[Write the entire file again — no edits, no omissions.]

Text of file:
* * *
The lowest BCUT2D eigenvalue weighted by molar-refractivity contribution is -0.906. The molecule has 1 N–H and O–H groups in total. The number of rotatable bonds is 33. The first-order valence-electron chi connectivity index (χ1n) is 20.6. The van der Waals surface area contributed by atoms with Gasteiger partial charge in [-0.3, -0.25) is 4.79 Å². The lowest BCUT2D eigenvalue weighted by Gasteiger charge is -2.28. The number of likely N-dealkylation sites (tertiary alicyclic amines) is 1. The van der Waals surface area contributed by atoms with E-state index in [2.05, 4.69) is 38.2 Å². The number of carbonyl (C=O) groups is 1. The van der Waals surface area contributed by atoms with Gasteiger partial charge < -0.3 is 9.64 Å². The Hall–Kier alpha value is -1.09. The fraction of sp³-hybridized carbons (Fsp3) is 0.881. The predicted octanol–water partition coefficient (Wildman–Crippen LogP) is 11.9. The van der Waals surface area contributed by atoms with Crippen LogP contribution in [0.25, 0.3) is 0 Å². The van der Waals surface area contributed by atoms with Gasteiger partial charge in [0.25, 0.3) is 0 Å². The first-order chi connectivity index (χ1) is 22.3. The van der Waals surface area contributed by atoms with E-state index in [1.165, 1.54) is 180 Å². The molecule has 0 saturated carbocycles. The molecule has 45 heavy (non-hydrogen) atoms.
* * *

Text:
The lowest BCUT2D eigenvalue weighted by molar-refractivity contribution is -0.906. The molecule has 1 N–H and O–H groups in total. The number of rotatable bonds is 33. The first-order valence-electron chi connectivity index (χ1n) is 20.6. The van der Waals surface area contributed by atoms with Gasteiger partial charge in [-0.3, -0.25) is 4.79 Å². The lowest BCUT2D eigenvalue weighted by Gasteiger charge is -2.28. The number of likely N-dealkylation sites (tertiary alicyclic amines) is 1. The van der Waals surface area contributed by atoms with E-state index in [2.05, 4.69) is 38.2 Å². The number of carbonyl (C=O) groups is 1. The van der Waals surface area contributed by atoms with Gasteiger partial charge < -0.3 is 9.64 Å². The Hall–Kier alpha value is -1.09. The fraction of sp³-hybridized carbons (Fsp3) is 0.881. The predicted octanol–water partition coefficient (Wildman–Crippen LogP) is 11.9. The van der Waals surface area contributed by atoms with Crippen LogP contribution in [0.25, 0.3) is 0 Å². The van der Waals surface area contributed by atoms with Gasteiger partial charge in [0.25, 0.3) is 0 Å². The first-order chi connectivity index (χ1) is 22.3. The van der Waals surface area contributed by atoms with E-state index in [1.165, 1.54) is 180 Å². The molecule has 0 saturated carbocycles. The molecule has 45 heavy (non-hydrogen) atoms.